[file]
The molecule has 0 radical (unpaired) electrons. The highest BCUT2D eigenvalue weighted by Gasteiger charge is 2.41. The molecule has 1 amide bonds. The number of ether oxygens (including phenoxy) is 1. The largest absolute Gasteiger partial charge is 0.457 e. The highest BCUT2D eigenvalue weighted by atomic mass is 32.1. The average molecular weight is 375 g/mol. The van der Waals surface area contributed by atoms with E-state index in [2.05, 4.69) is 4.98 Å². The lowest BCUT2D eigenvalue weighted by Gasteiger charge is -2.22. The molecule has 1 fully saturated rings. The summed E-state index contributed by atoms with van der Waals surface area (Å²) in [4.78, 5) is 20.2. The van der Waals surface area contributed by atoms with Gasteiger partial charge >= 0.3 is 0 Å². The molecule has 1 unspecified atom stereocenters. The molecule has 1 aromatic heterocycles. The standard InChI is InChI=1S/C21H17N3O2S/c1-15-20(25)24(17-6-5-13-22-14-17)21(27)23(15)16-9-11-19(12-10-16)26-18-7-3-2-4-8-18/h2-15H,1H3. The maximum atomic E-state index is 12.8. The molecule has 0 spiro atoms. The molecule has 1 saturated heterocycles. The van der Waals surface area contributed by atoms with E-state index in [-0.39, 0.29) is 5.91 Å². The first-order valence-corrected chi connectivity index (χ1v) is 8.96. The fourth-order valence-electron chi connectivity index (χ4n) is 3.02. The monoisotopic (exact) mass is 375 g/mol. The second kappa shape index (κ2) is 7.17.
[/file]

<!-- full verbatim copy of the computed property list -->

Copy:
The molecule has 0 radical (unpaired) electrons. The highest BCUT2D eigenvalue weighted by Gasteiger charge is 2.41. The molecule has 1 amide bonds. The number of ether oxygens (including phenoxy) is 1. The largest absolute Gasteiger partial charge is 0.457 e. The highest BCUT2D eigenvalue weighted by atomic mass is 32.1. The average molecular weight is 375 g/mol. The van der Waals surface area contributed by atoms with E-state index in [2.05, 4.69) is 4.98 Å². The lowest BCUT2D eigenvalue weighted by Gasteiger charge is -2.22. The molecule has 1 fully saturated rings. The summed E-state index contributed by atoms with van der Waals surface area (Å²) in [4.78, 5) is 20.2. The van der Waals surface area contributed by atoms with Gasteiger partial charge >= 0.3 is 0 Å². The molecule has 1 unspecified atom stereocenters. The molecule has 1 aromatic heterocycles. The standard InChI is InChI=1S/C21H17N3O2S/c1-15-20(25)24(17-6-5-13-22-14-17)21(27)23(15)16-9-11-19(12-10-16)26-18-7-3-2-4-8-18/h2-15H,1H3. The maximum atomic E-state index is 12.8. The molecule has 0 spiro atoms. The molecule has 1 saturated heterocycles. The van der Waals surface area contributed by atoms with E-state index in [-0.39, 0.29) is 5.91 Å². The first-order valence-corrected chi connectivity index (χ1v) is 8.96. The fourth-order valence-electron chi connectivity index (χ4n) is 3.02. The monoisotopic (exact) mass is 375 g/mol. The second kappa shape index (κ2) is 7.17.